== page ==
Dealing with a dog with worms can be gross, but it’s unfortunately a common occurrence and there’s nothing quite as appalling as finding a wriggling worm in your dog’s stool! . Puppies are especially susceptible to parasites, but dogs of any age can be affected. Your dog may contract parasites from coming into contact with the feces of other dogs, eating wildlife or their feces, or even through contact with infected soil. Organizations like the Companion Animal Parasite Council (CAPC) and the American Veterinary Medical Association (AVMA) recommend keeping your dog on parasite prevention medications year-round to combat this issue. If your dog has had some gaps in his parasite prevention, you may need to follow these guidelines to treat your dog for worms.
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Signs of intestinal parasites in dogs
How do you know if your dog has worms? Many dogs with parasite infections show no symptoms at all. That’s why it’s so important to see your veterinarian for regular preventive care and fecal screenings. When dogs do show symptoms of parasitic infections, these signs can include:
- Decreased appetite
- Poor quality hair coat
- Worms in the stool or vomitus
- Weight loss or failure to gain weight
- Pot-bellied appearance
Many of these signs can also occur with other illnesses, some of which may be serious. So it’s important to consult your veterinarian about any changes in your dog’s health or behavior. Never give your dog any over-the-counter medications or home remedies unless your veterinarian has advised you to do so. Many of these treatments can be harmful to dogs, especially if the underlying cause of their symptoms has not been correctly diagnosed.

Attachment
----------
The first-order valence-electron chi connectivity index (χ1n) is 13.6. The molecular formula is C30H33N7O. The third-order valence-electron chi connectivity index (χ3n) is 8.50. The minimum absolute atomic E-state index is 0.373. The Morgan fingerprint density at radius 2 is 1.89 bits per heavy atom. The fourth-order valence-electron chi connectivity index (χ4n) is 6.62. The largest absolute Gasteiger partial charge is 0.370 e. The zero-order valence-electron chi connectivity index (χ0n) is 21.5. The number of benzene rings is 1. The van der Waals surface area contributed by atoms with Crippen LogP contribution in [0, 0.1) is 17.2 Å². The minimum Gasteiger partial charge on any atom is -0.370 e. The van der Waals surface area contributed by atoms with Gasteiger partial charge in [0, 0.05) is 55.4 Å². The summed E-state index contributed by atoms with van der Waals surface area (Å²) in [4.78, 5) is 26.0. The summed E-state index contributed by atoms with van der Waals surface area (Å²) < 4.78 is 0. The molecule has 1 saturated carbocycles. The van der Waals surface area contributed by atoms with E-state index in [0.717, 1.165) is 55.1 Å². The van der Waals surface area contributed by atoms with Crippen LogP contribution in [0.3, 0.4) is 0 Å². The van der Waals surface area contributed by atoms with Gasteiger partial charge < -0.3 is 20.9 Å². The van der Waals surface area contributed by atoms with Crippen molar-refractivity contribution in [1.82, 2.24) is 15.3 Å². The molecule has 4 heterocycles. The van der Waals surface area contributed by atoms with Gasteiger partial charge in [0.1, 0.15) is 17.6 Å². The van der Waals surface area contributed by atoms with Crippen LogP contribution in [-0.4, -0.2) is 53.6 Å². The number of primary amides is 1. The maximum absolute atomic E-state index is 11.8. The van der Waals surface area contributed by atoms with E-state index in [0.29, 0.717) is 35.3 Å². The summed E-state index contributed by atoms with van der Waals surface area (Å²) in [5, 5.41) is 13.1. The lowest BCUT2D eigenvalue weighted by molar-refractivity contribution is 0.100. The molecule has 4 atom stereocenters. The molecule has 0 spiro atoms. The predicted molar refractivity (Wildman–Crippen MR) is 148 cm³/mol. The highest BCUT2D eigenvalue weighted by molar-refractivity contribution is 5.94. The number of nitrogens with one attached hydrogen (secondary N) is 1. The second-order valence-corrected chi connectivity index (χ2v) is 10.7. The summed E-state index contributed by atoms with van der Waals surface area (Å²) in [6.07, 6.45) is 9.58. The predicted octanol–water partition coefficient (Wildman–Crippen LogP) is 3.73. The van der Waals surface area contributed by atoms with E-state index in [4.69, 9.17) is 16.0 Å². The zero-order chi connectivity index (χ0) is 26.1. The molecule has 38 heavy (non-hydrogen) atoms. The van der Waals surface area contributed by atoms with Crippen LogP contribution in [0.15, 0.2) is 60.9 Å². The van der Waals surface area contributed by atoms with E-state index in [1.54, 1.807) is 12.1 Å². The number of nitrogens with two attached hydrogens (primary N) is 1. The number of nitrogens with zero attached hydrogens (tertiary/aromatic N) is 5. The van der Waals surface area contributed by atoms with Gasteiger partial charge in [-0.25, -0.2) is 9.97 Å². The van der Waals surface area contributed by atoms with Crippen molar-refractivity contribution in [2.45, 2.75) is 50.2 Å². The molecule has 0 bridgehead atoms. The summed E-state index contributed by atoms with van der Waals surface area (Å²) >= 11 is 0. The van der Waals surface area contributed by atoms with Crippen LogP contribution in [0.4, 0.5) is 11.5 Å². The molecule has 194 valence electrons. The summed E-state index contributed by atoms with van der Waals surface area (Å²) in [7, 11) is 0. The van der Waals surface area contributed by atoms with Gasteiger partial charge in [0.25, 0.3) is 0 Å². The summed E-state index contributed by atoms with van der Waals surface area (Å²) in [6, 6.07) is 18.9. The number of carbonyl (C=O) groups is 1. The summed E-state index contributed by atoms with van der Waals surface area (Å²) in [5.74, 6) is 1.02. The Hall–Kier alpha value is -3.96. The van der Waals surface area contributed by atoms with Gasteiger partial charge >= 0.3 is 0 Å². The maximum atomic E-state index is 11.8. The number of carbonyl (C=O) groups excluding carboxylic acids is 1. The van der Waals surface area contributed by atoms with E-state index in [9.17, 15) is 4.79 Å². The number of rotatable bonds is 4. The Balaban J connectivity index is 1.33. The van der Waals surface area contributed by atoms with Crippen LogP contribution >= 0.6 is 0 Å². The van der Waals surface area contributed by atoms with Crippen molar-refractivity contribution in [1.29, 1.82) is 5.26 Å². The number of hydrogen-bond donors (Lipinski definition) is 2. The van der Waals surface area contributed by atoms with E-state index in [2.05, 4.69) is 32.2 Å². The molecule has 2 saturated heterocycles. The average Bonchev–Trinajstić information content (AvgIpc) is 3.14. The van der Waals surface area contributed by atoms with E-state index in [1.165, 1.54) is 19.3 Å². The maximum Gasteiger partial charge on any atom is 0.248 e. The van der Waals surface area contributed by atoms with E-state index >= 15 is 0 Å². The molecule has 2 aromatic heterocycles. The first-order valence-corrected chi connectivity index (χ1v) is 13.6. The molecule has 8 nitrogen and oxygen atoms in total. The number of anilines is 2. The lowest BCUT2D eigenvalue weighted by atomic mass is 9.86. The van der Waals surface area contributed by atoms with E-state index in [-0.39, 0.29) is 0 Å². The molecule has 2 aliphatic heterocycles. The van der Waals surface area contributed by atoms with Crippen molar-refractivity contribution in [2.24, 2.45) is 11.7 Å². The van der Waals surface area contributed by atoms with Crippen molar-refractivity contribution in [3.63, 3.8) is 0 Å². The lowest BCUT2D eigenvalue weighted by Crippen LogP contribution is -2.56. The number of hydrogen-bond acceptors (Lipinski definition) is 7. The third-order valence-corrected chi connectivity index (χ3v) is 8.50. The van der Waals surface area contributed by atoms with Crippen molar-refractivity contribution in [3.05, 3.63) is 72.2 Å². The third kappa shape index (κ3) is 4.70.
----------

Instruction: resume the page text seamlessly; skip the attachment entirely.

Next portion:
See your veterinarian to diagnose the problem
If you suspect your dog may have worms or other intestinal parasites, the first step is a visit to your veterinarian. There are many internal parasites that can affect dogs and not all parasitic infections are treated the same way. Your veterinarian may recommend evaluating a sample of your dog’s feces to find and identify parasites. Sometimes a fecal sample can provide a false negative result, due to the intermittent shedding of parasite eggs in your dog’s feces. If your dog’s symptoms continue, your veterinarian may recommend testing additional fecal samples. If your dog has a known history of exposure to parasites, your vet may instead recommend a prophylactic deworming, which means giving your dog a broad spectrum deworming medication to treat the most common culprits. Common intestinal parasites in dogs can include hookworms, roundworms, whipworms, coccidia, and giardia, among others.
Treating a dog with worms
The types of parasites your dog is exposed to may vary depending on your geographic region, the season, and your dog’s age and lifestyle, so your veterinarian will choose a deworming medication with these factors in mind. Some medications may need to be given only once, while others may need to be repeated for multiple days or at regular intervals in order to fully address the infection. If parasites are prevalent in your area or if your dog has a high risk of exposure, your veterinarian may recommend treating your dog with a broad spectrum dewormer monthly to prevent both heartworm disease and intestinal parasites.